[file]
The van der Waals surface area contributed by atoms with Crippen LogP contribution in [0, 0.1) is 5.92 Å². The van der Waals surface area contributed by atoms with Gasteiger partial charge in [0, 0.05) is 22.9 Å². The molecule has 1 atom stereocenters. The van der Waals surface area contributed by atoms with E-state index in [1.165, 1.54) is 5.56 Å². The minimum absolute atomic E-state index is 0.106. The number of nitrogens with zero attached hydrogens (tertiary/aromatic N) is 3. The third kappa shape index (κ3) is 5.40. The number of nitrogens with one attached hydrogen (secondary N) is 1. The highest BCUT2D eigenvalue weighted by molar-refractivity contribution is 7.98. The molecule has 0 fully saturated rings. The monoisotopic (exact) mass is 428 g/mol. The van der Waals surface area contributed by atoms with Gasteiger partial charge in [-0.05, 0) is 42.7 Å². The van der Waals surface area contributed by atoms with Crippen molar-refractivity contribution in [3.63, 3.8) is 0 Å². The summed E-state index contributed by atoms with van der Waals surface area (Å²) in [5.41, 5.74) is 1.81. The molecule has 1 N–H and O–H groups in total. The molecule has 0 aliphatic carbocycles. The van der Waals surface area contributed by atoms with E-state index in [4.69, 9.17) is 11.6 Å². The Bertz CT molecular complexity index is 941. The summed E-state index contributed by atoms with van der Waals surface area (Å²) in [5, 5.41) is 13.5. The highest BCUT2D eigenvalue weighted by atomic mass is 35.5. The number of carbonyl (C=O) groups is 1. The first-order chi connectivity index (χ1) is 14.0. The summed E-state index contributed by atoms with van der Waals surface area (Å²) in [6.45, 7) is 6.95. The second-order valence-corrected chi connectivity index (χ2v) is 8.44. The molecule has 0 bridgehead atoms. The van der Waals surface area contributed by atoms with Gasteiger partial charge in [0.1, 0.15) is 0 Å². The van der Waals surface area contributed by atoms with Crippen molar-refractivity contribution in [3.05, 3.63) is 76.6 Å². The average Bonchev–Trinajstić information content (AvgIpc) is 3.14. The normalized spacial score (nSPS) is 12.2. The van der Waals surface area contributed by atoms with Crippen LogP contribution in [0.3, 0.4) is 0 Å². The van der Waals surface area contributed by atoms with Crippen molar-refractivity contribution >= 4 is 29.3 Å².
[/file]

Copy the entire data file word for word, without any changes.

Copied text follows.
The van der Waals surface area contributed by atoms with Crippen LogP contribution in [0, 0.1) is 5.92 Å². The van der Waals surface area contributed by atoms with Gasteiger partial charge in [0, 0.05) is 22.9 Å². The molecule has 1 atom stereocenters. The van der Waals surface area contributed by atoms with E-state index in [1.165, 1.54) is 5.56 Å². The minimum absolute atomic E-state index is 0.106. The number of nitrogens with zero attached hydrogens (tertiary/aromatic N) is 3. The third kappa shape index (κ3) is 5.40. The number of nitrogens with one attached hydrogen (secondary N) is 1. The highest BCUT2D eigenvalue weighted by molar-refractivity contribution is 7.98. The molecule has 0 fully saturated rings. The monoisotopic (exact) mass is 428 g/mol. The van der Waals surface area contributed by atoms with Gasteiger partial charge in [-0.05, 0) is 42.7 Å². The van der Waals surface area contributed by atoms with Crippen molar-refractivity contribution in [3.63, 3.8) is 0 Å². The summed E-state index contributed by atoms with van der Waals surface area (Å²) in [5.41, 5.74) is 1.81. The molecule has 1 N–H and O–H groups in total. The molecule has 0 aliphatic carbocycles. The van der Waals surface area contributed by atoms with E-state index in [4.69, 9.17) is 11.6 Å². The Bertz CT molecular complexity index is 941. The summed E-state index contributed by atoms with van der Waals surface area (Å²) in [5, 5.41) is 13.5. The highest BCUT2D eigenvalue weighted by atomic mass is 35.5. The number of carbonyl (C=O) groups is 1. The first-order chi connectivity index (χ1) is 14.0. The summed E-state index contributed by atoms with van der Waals surface area (Å²) in [6.45, 7) is 6.95. The second-order valence-corrected chi connectivity index (χ2v) is 8.44. The molecule has 0 bridgehead atoms. The van der Waals surface area contributed by atoms with Gasteiger partial charge in [0.1, 0.15) is 0 Å². The van der Waals surface area contributed by atoms with Crippen molar-refractivity contribution in [3.05, 3.63) is 76.6 Å². The average Bonchev–Trinajstić information content (AvgIpc) is 3.14. The normalized spacial score (nSPS) is 12.2. The van der Waals surface area contributed by atoms with Crippen LogP contribution in [0.3, 0.4) is 0 Å². The van der Waals surface area contributed by atoms with Crippen molar-refractivity contribution >= 4 is 29.3 Å².